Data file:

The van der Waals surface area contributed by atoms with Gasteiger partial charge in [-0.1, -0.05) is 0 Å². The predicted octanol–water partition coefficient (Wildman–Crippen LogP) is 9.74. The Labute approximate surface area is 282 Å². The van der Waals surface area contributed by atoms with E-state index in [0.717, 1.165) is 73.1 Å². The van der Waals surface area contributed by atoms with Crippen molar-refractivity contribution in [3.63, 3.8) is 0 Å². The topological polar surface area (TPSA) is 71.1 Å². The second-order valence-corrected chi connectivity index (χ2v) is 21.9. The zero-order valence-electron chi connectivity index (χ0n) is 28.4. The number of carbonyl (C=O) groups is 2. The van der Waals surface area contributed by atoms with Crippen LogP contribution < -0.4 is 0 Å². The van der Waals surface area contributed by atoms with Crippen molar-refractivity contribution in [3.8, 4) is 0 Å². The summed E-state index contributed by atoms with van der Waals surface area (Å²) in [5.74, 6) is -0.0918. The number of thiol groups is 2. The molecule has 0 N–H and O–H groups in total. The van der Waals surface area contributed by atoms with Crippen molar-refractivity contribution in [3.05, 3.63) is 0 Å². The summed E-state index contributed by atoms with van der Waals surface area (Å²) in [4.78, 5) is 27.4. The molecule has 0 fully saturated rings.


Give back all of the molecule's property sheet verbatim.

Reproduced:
The van der Waals surface area contributed by atoms with Gasteiger partial charge in [-0.1, -0.05) is 0 Å². The predicted octanol–water partition coefficient (Wildman–Crippen LogP) is 9.74. The Labute approximate surface area is 282 Å². The van der Waals surface area contributed by atoms with E-state index in [0.717, 1.165) is 73.1 Å². The van der Waals surface area contributed by atoms with Crippen molar-refractivity contribution in [3.63, 3.8) is 0 Å². The topological polar surface area (TPSA) is 71.1 Å². The second-order valence-corrected chi connectivity index (χ2v) is 21.9. The zero-order valence-electron chi connectivity index (χ0n) is 28.4. The number of carbonyl (C=O) groups is 2. The van der Waals surface area contributed by atoms with Crippen LogP contribution < -0.4 is 0 Å². The van der Waals surface area contributed by atoms with Crippen molar-refractivity contribution in [3.8, 4) is 0 Å². The summed E-state index contributed by atoms with van der Waals surface area (Å²) in [5.74, 6) is -0.0918. The number of thiol groups is 2. The molecule has 0 N–H and O–H groups in total. The van der Waals surface area contributed by atoms with Crippen molar-refractivity contribution in [3.05, 3.63) is 0 Å². The summed E-state index contributed by atoms with van der Waals surface area (Å²) in [4.78, 5) is 27.4. The molecule has 0 fully saturated rings.